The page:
AllMed Helps Hospitals Evaluate the Appropriate Use of Intraoperative Monitoring to Prevent Complications During Spinal Surgery

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The marked increase in the number of spinal surgeries and the use of IOM has led to inconsistencies in the use of the procedures because the medical community has not reached a consensus about which procedures are most effective.

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Surgeons can assess the functional integrity of susceptible neural elements during surgery, potentially allowing them to address problems before any damage occurs.

There are numerous potential complications associated with spinal surgery, ranging from postoperative pain to paralysis, and even death. The number of spinal surgeries performed each year continues to increase, along with requests for IOM, despite these significant risks. In some cases, physicians may be driven by financial incentives to perform more lucrative procedures.

During a recent webinar hosted by AllMed Healthcare Management, Dr. Kim Sloan, a board-certified orthopedic surgeon, discussed the latest methods of intraoperative monitoring (IOM) to prevent complications during spinal surgery. Dr. Sloan stressed that although IOM reduces the incidence of complications, it does not completely eliminate them. In order to optimize the utility of IOM, it is critical that surgeons have a fundamental background in the neurophysiology of IOM so that they can identify and address problems as they arise.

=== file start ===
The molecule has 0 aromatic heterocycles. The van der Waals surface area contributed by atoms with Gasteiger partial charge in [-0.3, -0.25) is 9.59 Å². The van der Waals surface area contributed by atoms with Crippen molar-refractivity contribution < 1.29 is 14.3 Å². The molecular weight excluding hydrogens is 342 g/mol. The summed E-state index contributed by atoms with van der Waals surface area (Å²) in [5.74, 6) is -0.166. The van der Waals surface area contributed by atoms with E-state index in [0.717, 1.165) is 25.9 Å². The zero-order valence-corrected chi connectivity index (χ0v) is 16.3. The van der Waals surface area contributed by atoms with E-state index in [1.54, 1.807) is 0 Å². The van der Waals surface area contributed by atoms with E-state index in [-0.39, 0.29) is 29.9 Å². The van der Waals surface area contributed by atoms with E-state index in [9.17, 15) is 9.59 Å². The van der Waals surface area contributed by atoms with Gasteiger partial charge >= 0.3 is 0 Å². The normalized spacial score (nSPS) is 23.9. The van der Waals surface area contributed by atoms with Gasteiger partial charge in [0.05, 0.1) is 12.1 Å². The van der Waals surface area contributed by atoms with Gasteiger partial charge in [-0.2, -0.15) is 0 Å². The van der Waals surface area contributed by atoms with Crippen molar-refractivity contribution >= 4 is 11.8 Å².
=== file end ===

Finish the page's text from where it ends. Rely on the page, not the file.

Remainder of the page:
The methods used for IOM vary with the type of surgery and the structures at risk. Intraoperative monitoring is indicated in select spinal surgeries when there is risk for additional spinal cord injury. Surgeons can assess the functional integrity of susceptible neural elements during surgery, potentially allowing them to address problems before any damage occurs. Intraoperative monitoring during spinal surgery is not indicated for routine indications (e.g., lumbar or cervical laminectomy or fusion).

Health plans state that IOM must be performed either by a licensed physician trained in clinical neurophysiology or by a trained technologist, and that IOM must be interpreted by a licensed physician trained in clinical neurophysiology, other than the operating surgeon, who is immediately available to interpret the recording and advise the surgeon. These criteria follow recommendations set forth by the American Academy of Neurology and other professional organizations.

The marked increase in the number of spinal surgeries and the use of IOM has led to inconsistencies in the use of the procedures because the medical community has not reached a consensus about which procedures are most effective. Clinical practice is often guided by an understanding of the principles of spinal biomechanics and knowledge of the generally accepted indications, contraindications, and controversies regarding spinal surgeries. As IOM for spinal surgery continues to evolve, hospitals must take extra care to ensure that surgeons are properly credentialed and have a solid background in the most up-to-date techniques and clinical applications.

About AllMed
AllMed Healthcare Management provides external peer review solutions to leading hospital groups and ASCs nationwide. AllMed offers MedEval (sm) and MedScore(sm), which help facilities improve physician performance through both periodic and ongoing case reviews at the individual or departmental levels. Services are deployed through PeerPoint®, AllMed’s state-of-the-art medical review portal. For more information on how AllMed can help your organization improve the quality and integrity of healthcare, contact us today at info(at)allmedmd(dot)com, or visit us at http://www.allmedmd.com.

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Kiki Grant
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